A stupid decision, but...
It was on sale. I had to have it!
I always wanted to ride a motorcycle. I was 9 when I first grabbed the throttle of a friend of a friends mini bike. I was stupid and wiped out in his backyard. His Dad was pissed.
No set back, after all it was the early 60’s and things were rather lax in the safety department. We threw rocks at each other for a laugh, rode our bikes and crude skateboards without a helmet, stayed out past the street lights until Dad yelled your name from the front porch. I never wore a seat belt in our 65 Impala and loved to pile into the back of our friends station wagon to roll around like lunatics when the huge cage banked a corner.
Damn it, life was fun back then!
I always wanted to have a motorcycle, and it had to be a Harley but never had the cash to pony up for one. In the spring of 1980 a local newspaper ad from Checkpoint Yamaha spoke directly to my inner need to biker up and take advantage of this one-time-only fantastic financial offer! It wasn’t a Harley, but it had a cool style and was affordable. I couldn’t make arrangements fast enough to purchase my sight unseen, never ridden, last years still in a box model. The bank threw the money at me including extra to get a helmet and gloves. So, for the next few days while they assembled my steel horse I endured multiple anxiety attacks while I waited impatiently to pick up my brand new, last years model, awesome, black 1979 Yamaha 650 Special.
Then it finally happened. The phone rang with the exciting news and I managed to sneak out a bit early to get the bus to the dealership in time to sign papers, grab a helmet and burn around town before the darkness of evening fell on my restricted learners licence.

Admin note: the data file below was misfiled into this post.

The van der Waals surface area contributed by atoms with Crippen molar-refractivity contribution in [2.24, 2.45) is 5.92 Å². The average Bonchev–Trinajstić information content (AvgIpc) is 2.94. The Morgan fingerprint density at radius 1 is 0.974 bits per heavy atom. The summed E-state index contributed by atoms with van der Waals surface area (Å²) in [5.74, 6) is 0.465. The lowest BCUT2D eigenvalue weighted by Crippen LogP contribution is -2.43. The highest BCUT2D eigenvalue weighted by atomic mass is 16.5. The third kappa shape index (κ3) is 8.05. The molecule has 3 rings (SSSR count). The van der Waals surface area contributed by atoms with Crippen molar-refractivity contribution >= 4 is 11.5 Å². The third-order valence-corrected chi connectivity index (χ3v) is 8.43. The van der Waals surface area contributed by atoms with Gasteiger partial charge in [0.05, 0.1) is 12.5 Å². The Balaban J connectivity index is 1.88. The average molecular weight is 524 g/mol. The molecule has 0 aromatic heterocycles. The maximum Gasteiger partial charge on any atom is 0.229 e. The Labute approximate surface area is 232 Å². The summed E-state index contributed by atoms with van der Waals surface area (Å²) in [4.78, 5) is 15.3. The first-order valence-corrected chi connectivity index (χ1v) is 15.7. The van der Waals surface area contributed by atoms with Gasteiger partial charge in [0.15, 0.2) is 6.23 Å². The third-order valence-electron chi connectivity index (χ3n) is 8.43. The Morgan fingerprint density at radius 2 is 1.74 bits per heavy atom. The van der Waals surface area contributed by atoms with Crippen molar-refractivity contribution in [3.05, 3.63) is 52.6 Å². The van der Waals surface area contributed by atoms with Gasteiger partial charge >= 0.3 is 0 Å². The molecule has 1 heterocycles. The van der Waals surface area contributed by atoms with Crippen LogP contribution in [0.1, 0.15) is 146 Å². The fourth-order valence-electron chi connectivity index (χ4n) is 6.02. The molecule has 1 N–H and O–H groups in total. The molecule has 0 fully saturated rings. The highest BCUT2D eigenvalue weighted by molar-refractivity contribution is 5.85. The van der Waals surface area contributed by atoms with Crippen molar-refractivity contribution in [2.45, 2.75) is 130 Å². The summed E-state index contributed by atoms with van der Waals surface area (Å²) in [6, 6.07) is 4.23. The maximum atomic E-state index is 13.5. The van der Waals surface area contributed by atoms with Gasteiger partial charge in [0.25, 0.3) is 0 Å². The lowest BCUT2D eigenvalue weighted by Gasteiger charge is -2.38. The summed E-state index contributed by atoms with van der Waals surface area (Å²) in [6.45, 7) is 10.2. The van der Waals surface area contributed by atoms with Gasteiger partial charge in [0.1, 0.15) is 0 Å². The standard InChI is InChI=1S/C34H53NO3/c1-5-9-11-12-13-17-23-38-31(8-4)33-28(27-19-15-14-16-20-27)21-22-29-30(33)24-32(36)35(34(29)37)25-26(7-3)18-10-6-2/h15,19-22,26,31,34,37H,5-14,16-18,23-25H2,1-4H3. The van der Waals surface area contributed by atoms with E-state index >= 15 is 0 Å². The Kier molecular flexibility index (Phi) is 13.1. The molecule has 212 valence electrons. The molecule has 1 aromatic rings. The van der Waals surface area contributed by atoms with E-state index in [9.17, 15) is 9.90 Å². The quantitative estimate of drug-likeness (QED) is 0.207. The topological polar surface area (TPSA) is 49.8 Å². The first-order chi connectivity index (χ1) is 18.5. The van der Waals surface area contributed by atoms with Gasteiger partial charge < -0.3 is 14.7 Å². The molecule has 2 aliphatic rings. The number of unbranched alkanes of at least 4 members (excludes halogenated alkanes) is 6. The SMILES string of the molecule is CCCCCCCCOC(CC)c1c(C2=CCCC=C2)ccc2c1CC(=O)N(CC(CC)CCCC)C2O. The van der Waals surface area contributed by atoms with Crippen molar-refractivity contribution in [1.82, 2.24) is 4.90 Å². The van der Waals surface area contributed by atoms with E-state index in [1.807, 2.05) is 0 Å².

As I made my way to the dealership, it started to sink in that I actually didn’t know how to operate a motorcycle. “How difficult could it be,” I thought. I rode bicycles all my life and figured the only difference was that it had a motor and you had to navigate through traffic.
Easy as pie.
The technician rolled my freshly assembled machine out onto the floor and as I purchased my 3/4 helmet and gloves
I glanced at the guy rolling my bike out and said, “um, not sure what to do here, cuz I’m not sure how to ride it” I politely asked if he could at least show me how to shift gears and I’d be on my way. “You don’t know how to ride this?” he asked. The stupid look on my face was all he really needed and, as he pondered the moment, said to meet him in the back lot.
I never got his name, but I sure appreciated the time he offered me at the end of his shift to give a crash course in feathering a clutch and shifting gears in my new bike. I was instructed to play around in the parking lot until I gained enough confidence to venture out on the street and take my bike home. Then again, something was telling me I was heading for stupid.